Furthermore, the complete genomes of this species available at GenBank were selected to perform a similarity analysis with Gegenees software  with sequence fragmentation length of 500 nucleotides and a threshold of 30 %. Also, two complete genomes of species of the Clostridium genus were included as an outgroup. The similarity matrix was used to generate a heatplot and a “.nexus” format for phylogenomic analysis (Additional file 3). Although the Z31 strain is a nontoxigenic strain, the Additional file 3 shows that clade of this strain is paraphyletic with the type strain ATCC9689, a known as toxigenic strain, suggesting an evolutionary derivation of a same organism. Thereby, the nontoxigenic behavior of the Z31 strain seems to be occasioned by the losses of the toxin genes.
The P. difficile genome is composed of a circular chromosome of 4298,263 bp. The GC content is 29.21 % and the genome contains 78 pseudogenes. Briefly, the genome has 4206 CDSs, and encodes 29 rRNAs, one transfer–messenger RNA (tmRNA), and 58 tRNAs. Table 1 summarizes the subset of the 3809 genes with predicted functions that are associated with each COG functional categories. In summary, 3324 genes were predicted to have Pfam domains, 166 to have signal peptides, and 1011 to have transmembrane helices. No CRISPR repeats were found. Figure 3 shows the disposition of RNAs and CDSs coding sequences on the forward and reverse strands, the GC content, and the GC skew.
When the genome of Z31 was compared with those of other P. difficile strains deposited in GenBank , it showed high similarity to them (95.50 ± 2.68 %—Additional file 3), with the exception of some genomic islands (Fig. 3), four of which were predicted with PHAST  to be phage regions. A brief description of these phages is given in Table 2.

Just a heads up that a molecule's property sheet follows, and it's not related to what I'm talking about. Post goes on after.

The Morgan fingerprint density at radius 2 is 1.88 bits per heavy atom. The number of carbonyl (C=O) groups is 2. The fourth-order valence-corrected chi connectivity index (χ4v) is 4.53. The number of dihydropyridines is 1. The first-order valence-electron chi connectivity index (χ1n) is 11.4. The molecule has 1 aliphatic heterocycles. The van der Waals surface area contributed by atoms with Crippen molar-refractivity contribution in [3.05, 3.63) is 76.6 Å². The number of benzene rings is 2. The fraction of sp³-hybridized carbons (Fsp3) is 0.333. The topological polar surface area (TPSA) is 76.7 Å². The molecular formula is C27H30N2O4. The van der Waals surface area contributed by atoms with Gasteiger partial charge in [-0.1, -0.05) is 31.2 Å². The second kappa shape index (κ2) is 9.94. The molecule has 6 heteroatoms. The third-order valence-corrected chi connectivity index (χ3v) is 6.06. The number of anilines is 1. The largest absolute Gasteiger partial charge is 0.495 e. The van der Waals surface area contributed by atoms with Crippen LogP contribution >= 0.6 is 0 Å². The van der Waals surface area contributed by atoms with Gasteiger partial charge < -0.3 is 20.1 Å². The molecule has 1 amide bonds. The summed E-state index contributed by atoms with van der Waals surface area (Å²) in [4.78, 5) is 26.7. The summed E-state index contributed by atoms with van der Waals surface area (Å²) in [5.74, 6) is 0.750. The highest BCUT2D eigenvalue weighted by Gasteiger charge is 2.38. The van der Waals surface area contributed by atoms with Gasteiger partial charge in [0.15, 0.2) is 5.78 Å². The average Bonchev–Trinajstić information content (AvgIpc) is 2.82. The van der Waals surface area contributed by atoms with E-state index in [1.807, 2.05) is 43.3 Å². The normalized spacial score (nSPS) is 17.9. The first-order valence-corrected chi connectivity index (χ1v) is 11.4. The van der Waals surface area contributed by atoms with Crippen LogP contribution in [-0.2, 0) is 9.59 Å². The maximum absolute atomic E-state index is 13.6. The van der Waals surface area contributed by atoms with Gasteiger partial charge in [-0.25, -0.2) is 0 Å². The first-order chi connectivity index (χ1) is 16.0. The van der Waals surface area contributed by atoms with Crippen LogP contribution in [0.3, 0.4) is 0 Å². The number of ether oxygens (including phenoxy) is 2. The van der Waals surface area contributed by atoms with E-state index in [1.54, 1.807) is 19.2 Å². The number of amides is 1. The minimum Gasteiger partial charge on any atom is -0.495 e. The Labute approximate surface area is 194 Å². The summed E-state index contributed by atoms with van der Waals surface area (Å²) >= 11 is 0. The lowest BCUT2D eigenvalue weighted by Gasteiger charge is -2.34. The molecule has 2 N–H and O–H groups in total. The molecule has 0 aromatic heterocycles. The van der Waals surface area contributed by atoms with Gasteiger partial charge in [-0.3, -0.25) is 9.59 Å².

A robust high-throughput MLST scheme for P. difficile was developed and validated , and allowed this species to be genotyped directly. Z31 was typed with MLST at loci adk 1, atpA 1, dxr 2, glyA 1, recA 1, sodA 1, and tpi 1, which classified this strain as ST3 in MLST clade 1. This result corroborates previous work, which reported that strains from PCR ribotype 009 are commonly classified as ST3 . Strain Z31, P. difficile ATCC9689/DSM1296, and P. difficile BI9 were the only three ST3 strains identified among the strains whose complete genomes or near-complete genomes (e.g., one scaffold) are deposited in GenBank. However, Z31 contain some unique regions, as shown in Fig. 3 (U1–U12). In contrast, P. difficile 5.3, described as nontoxigenic by Darling et al. , belongs to ST15, clade 1, a common classification for strains of PCR ribotype 010.
Further analysis of the P. difficile Z31 genome will provide new information about the adaptation of this strain to the gastrointestinal tract, and new insights into its inhibition of toxigenic P. difficile strains.
Availability of supporting data
This whole-genome shotgun sequence has been deposited in the DDBJ/EMBL/GenBank databases under accession number CP013196. The version described in this paper is the first version CP013196.1.
- GC content:
number of G and C nucleotides
Peptoclostridium difficile infection
Personal Genome Machine
multilocus sequence typing
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FLP, HCPF, FAD, ROSS, and CAOJ drafted the manuscript. FAD, AFC, and GMFA performed the laboratory experiments. FLP, FAD, and AFC sequenced, assembled, and annotated the genome. FLP performed the bioinformatics analyses. HCPF and FCFL designed and coordinated all the experiments. All authors have read and approved the final manuscript.
This work was supported by Conselho Nacional de Desenvolvimento Científico e Tecnológico (CNPq), Ministério da Pesca e Aquicultura and Fundação de Amparo à Pesquisa do Estado de Minas Gerais (FAPEMIG). We also acknowledge support from the Coordenação de Aperfeiçoamento de Pessoal de Nível Superior (CAPES).
The authors declare that they have no competing interests.
Francisco C. F. Lobato and Henrique C. P. Figueiredo contributed equally to this work